The Discerning Texan
-- Edmund Burke
Wednesday, January 16, 2008
Dems "Double Down" on Defeat Shows they've learned Nothing
Unless some catastrophe occurs, it is shaping up to possibly be a much better year for Republicans than has been the "conventional wisdom' of the media elites (who have hardly been on a 'hot streak' lately...); which makes their suicidal pandering to the Kos crowd last night even more puzzling:
The only redeeming moment was Clinton showing a flash of wit when asked about her opponents' backgrounds. She began, "John, as we know, is the son of a mill worker . . ." Zing!
Despite all of this, however, there was one revealing exchange. The debate featured only a single serious question concerning foreign policy, during which the three Democrats tried to out-do one another in their commitment to speedily withdrawing from Iraq. Clinton said that she'll start within 60 days of taking office; Obama said he would have complete withdrawal by 2009; Edwards said that he'd leave no combat troops whatsoever, would conduct no more combat missions, and that "the occupation must end." (When pressed, Edwards allowed that he would keep a quick reaction force in Kuwait, to make excursions into Iraq if need be.)
Two points of interest: First, Clinton has decided to try to come after Obama from the left on Iraq, abandoning previous efforts to position herself as the grownup in the Democratic field--the only one who could be relied upon to act prudentially.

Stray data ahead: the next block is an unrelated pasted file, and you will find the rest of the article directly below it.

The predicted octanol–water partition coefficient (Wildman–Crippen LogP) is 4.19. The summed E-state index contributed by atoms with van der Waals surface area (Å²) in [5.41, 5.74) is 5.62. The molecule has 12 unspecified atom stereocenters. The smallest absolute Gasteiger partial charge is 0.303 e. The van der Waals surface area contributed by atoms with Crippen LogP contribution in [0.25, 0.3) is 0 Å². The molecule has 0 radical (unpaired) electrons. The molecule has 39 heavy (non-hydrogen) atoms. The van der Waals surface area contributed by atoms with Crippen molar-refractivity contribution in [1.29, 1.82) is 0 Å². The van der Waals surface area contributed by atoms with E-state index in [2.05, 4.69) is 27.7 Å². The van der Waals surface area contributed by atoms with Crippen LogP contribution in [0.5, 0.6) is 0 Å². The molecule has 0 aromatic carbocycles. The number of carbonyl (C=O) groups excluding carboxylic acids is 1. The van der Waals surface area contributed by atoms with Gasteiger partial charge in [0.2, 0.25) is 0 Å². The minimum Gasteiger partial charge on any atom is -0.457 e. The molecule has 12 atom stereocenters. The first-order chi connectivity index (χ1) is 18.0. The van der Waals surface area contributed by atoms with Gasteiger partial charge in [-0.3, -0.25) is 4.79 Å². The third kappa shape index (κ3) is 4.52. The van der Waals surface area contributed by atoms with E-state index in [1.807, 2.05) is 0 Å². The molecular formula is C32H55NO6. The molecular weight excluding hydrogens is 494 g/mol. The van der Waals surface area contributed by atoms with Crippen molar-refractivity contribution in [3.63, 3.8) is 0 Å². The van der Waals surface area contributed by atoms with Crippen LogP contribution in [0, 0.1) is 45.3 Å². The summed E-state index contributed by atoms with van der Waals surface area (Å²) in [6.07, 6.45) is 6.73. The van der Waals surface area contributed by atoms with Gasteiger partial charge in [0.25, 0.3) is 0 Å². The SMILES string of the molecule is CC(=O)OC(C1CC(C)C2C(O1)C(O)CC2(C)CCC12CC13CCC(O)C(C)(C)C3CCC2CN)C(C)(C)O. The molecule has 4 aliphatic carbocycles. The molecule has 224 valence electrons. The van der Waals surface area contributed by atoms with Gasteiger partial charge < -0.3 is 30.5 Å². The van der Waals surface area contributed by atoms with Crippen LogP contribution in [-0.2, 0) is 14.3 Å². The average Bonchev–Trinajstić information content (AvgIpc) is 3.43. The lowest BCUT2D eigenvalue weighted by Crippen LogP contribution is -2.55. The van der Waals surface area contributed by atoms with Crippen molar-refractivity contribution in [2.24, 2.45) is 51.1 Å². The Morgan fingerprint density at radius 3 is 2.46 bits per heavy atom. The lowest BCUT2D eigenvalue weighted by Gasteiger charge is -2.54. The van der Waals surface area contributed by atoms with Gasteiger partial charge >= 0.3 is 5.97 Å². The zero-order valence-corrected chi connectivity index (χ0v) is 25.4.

Second, Clinton made the following observation in the course of the Iraq discussion:The Republican candidates running for the presidency are saying things that are very much in line with president Bush. You know, Senator McCain said the other day that we might have troops there for 100 years, Barack. I mean, they have an entirely different view than we do about what we need to have happening as soon as we get a Democrat elected president.It's astonishing how casually the Democrats regard the fact that there is an "entirely different view" on Iraq waiting to confront them. It's particularly astonishing that they seem to regard this worldview as something exotic and peripheral to the campaign when it may be a defining issue in the general election: Does America want a president who thinks that victory in Iraq is possible and worth pursuing, or a president who is committed to defeat at any cost? In the Manchester debate Clinton refused to acknowledge that the surge had brought any meaningful progress to Iraq. Obama acknowledged some progress, but dismissed it as unimportant.
The Democrats act as though victory in Iraq isn't even open for debate in the next election. It'll be interesting to see whether or not they're right.